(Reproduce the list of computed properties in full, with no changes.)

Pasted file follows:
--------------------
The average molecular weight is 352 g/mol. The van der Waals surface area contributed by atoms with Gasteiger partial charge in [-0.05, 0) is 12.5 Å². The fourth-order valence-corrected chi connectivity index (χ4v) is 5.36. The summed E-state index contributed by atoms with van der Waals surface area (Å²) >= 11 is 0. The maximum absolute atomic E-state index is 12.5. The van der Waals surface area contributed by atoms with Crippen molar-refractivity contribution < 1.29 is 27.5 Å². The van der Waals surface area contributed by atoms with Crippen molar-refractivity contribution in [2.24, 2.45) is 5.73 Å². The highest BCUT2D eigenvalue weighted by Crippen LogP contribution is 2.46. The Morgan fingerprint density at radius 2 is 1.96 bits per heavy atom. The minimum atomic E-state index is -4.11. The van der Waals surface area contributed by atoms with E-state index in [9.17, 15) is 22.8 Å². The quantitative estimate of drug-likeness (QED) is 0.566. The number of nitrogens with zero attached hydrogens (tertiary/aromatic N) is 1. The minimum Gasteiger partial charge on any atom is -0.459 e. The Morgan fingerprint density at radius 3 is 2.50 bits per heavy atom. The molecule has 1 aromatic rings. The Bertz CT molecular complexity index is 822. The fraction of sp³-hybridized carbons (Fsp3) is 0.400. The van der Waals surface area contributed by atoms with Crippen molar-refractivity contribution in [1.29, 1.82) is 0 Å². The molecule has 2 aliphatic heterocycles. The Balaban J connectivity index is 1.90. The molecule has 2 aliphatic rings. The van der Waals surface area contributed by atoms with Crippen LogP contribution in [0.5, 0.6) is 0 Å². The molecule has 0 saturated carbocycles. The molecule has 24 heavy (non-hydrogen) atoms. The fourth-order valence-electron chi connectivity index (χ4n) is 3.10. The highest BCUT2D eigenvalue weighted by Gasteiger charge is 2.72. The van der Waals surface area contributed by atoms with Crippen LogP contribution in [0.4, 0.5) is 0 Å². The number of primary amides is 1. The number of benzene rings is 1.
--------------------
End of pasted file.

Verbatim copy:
The average molecular weight is 352 g/mol. The van der Waals surface area contributed by atoms with Gasteiger partial charge in [-0.05, 0) is 12.5 Å². The fourth-order valence-corrected chi connectivity index (χ4v) is 5.36. The summed E-state index contributed by atoms with van der Waals surface area (Å²) >= 11 is 0. The maximum absolute atomic E-state index is 12.5. The van der Waals surface area contributed by atoms with Crippen molar-refractivity contribution < 1.29 is 27.5 Å². The van der Waals surface area contributed by atoms with Crippen molar-refractivity contribution in [2.24, 2.45) is 5.73 Å². The highest BCUT2D eigenvalue weighted by Crippen LogP contribution is 2.46. The Morgan fingerprint density at radius 2 is 1.96 bits per heavy atom. The minimum atomic E-state index is -4.11. The van der Waals surface area contributed by atoms with E-state index in [9.17, 15) is 22.8 Å². The quantitative estimate of drug-likeness (QED) is 0.566. The number of nitrogens with zero attached hydrogens (tertiary/aromatic N) is 1. The minimum Gasteiger partial charge on any atom is -0.459 e. The Morgan fingerprint density at radius 3 is 2.50 bits per heavy atom. The molecule has 1 aromatic rings. The Bertz CT molecular complexity index is 822. The fraction of sp³-hybridized carbons (Fsp3) is 0.400. The van der Waals surface area contributed by atoms with Crippen molar-refractivity contribution in [1.29, 1.82) is 0 Å². The molecule has 2 aliphatic heterocycles. The Balaban J connectivity index is 1.90. The molecule has 2 aliphatic rings. The van der Waals surface area contributed by atoms with Crippen LogP contribution in [0.5, 0.6) is 0 Å². The molecule has 0 saturated carbocycles. The molecule has 24 heavy (non-hydrogen) atoms. The fourth-order valence-electron chi connectivity index (χ4n) is 3.10. The highest BCUT2D eigenvalue weighted by Gasteiger charge is 2.72. The van der Waals surface area contributed by atoms with Crippen LogP contribution in [0.4, 0.5) is 0 Å². The number of primary amides is 1. The number of benzene rings is 1.